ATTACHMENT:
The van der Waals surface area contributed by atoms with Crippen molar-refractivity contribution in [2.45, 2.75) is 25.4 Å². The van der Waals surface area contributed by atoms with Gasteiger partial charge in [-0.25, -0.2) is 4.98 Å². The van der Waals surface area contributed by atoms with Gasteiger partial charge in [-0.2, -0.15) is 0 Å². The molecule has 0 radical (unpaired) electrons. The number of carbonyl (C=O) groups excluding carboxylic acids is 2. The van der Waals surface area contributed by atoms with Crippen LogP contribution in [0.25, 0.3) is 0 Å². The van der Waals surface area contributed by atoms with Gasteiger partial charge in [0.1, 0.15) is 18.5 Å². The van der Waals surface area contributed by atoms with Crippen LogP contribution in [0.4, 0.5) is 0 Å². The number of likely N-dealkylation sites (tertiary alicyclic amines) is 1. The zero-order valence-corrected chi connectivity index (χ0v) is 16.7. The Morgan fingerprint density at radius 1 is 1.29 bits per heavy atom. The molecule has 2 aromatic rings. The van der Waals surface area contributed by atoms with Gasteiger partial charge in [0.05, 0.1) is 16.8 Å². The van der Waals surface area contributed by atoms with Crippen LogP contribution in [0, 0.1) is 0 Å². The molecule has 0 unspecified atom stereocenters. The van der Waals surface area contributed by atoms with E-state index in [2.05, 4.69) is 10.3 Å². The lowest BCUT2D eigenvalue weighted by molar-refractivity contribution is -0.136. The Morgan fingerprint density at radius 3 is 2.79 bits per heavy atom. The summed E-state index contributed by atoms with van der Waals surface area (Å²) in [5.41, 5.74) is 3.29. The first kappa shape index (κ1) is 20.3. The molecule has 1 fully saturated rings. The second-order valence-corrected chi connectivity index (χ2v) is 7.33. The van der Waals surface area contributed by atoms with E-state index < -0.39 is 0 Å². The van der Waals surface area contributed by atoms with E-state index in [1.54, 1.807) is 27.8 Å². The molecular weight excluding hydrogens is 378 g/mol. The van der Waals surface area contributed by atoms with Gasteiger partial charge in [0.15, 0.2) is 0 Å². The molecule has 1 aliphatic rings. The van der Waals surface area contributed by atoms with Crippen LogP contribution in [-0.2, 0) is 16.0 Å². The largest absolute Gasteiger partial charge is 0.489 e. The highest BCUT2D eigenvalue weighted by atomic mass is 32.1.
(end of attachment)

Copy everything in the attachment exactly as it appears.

The van der Waals surface area contributed by atoms with Crippen molar-refractivity contribution in [2.45, 2.75) is 25.4 Å². The van der Waals surface area contributed by atoms with Gasteiger partial charge in [-0.25, -0.2) is 4.98 Å². The van der Waals surface area contributed by atoms with Gasteiger partial charge in [-0.2, -0.15) is 0 Å². The molecule has 0 radical (unpaired) electrons. The number of carbonyl (C=O) groups excluding carboxylic acids is 2. The van der Waals surface area contributed by atoms with Crippen LogP contribution in [0.25, 0.3) is 0 Å². The van der Waals surface area contributed by atoms with Gasteiger partial charge in [0.1, 0.15) is 18.5 Å². The van der Waals surface area contributed by atoms with Crippen LogP contribution in [0.4, 0.5) is 0 Å². The number of likely N-dealkylation sites (tertiary alicyclic amines) is 1. The zero-order valence-corrected chi connectivity index (χ0v) is 16.7. The Morgan fingerprint density at radius 1 is 1.29 bits per heavy atom. The molecule has 2 aromatic rings. The van der Waals surface area contributed by atoms with Gasteiger partial charge in [0.05, 0.1) is 16.8 Å². The van der Waals surface area contributed by atoms with Crippen LogP contribution in [0, 0.1) is 0 Å². The molecule has 0 unspecified atom stereocenters. The van der Waals surface area contributed by atoms with E-state index in [2.05, 4.69) is 10.3 Å². The lowest BCUT2D eigenvalue weighted by molar-refractivity contribution is -0.136. The Morgan fingerprint density at radius 3 is 2.79 bits per heavy atom. The summed E-state index contributed by atoms with van der Waals surface area (Å²) in [5.41, 5.74) is 3.29. The first kappa shape index (κ1) is 20.3. The molecule has 1 fully saturated rings. The second-order valence-corrected chi connectivity index (χ2v) is 7.33. The van der Waals surface area contributed by atoms with E-state index < -0.39 is 0 Å². The van der Waals surface area contributed by atoms with E-state index in [1.54, 1.807) is 27.8 Å². The molecular weight excluding hydrogens is 378 g/mol. The van der Waals surface area contributed by atoms with Gasteiger partial charge in [0.15, 0.2) is 0 Å². The molecule has 1 aliphatic rings. The van der Waals surface area contributed by atoms with Crippen LogP contribution in [-0.2, 0) is 16.0 Å². The largest absolute Gasteiger partial charge is 0.489 e. The highest BCUT2D eigenvalue weighted by atomic mass is 32.1.